April 23, 2020
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An exhibit by Professor of Spanish Clara Román-Odio and two student researchers featuring photos, stories and video interviews about Latinos who live in Knox County will open Dec. 1 in Olin Library.
The project called Latinos in Rural America required hundreds of hours of research and interviews by Román-Odio and two fluent Spanish majors in the Latino/a Studies concentration, Patricia Mota ’16 and Amelia Dunnell ’17.
The exhibit featuring colorful, bilingual banners with photos by Mota of area residents will be on display through Dec. 18 in the Presidential Lobby during regular library hours. The campus is invited to an opening reception from 4:30 to 7:30 p.m. Dec. 1, when Fiesta Mexicana restaurant from nearby Mount Vernon will serve authentic food, such as guacamole and salsa.
Román-Odio, director of the Latino Studies program, received a $17,000 grant for the project from the Columbus, Ohio-based nonprofit organization Ohio Humanities. She wanted to chronicle the lives of Latinos who have been recorded as residing in Knox County since the beginning of the last century.
A demographic database shows 789 Hispanic people lived in Knox County in 2013, which is about 1.3 percent of the population, she said. While small, that amount doubled in the preceding decade, and the growth likely will continue, she said.
People who visit the exhibit will come away with a better understanding of the meaningful contributions Latinos make to the community, said Román-Odio, the faculty leader of Kenyon’s community-engaged learning initiative, working with the new Office for Community Partnerships. “Latinos are part of the diversity of the fabric of this place,” she said. “I invite the community to come. I feel like they will be surprised and enriched by the information.”
Mota and Dunnell helped record interviews with about 15 people, touching on journey stories, family life, food traditions, church involvement and perceptions of inclusion.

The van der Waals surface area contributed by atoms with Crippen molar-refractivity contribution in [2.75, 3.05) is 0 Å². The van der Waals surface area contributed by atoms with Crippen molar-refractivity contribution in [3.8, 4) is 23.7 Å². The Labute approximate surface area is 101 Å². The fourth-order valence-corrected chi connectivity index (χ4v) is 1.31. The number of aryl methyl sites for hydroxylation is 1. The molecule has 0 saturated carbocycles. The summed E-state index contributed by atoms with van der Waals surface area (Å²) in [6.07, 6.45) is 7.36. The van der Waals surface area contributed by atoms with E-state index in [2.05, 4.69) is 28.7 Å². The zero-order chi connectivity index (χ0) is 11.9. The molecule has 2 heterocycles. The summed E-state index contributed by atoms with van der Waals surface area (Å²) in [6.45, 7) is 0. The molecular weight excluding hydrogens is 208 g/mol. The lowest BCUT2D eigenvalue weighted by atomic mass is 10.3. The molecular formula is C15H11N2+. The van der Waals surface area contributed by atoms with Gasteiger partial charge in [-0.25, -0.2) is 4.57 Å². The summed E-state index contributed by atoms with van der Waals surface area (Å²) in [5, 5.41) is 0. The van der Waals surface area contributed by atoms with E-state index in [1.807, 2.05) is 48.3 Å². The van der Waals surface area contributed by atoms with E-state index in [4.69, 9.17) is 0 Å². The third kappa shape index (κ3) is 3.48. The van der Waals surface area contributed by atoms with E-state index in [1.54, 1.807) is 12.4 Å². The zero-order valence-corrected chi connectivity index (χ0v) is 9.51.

Mota, of Chicago, who has a second major in international studies, received funding as an emerging humanities scholar through the Ohio Humanities grant. She expects to pursue a teaching career because of the project that she said was transformational and incited in her a belief that education can be a force in a community. “Now I see teaching as a platform to community-engaged learning and how powerful that can be, bringing what you learn in the classroom and extending it out,” she said. “It’s made my goodbye to Kenyon a much more powerful goodbye.”
Dunnell, of Montclair, New Jersey, received a Kenyon Summer Scholars stipend for the research and said she wants a career that contributes to equality for Latino people. “I think this project reaffirmed that I don’t want to end up in a job where I’m removed from the lived realities of the experience, and I want to make sure that whatever I’m doing is having a tangible effect,” she said.
The research resulted in two other community-engaged learning projects developed by students in one of Román-Odio's Spanish classes: a pamphlet to serve as a primer on cross-cultural interactions and a class at the Salvation Army in Mount Vernon to help area Latino youths prepare for college.
The flier about Latino culture, values and communication norms will be distributed at the county Health Department, in schools and at social service organizations. At the college-prep class requested by parents, Kenyon students help high school and middle school students learn the application process, research potential schools and study for the SAT and ACT.
After the showing at Kenyon, the display will move to the Mount Vernon Library in January, Ohio State University in February and Miami University in southwest Ohio in March. The research eventually will be displayed permanently online through Digital Kenyon, a repository for the College’s scholarly work.
This program is made possible in part by Ohio Humanities, a state affiliate of the National Endowment for the Humanities. Any views, finding conclusions or recommendations expressed in this exhibition do not necessarily reflect those of the National Endowment for the Humanities.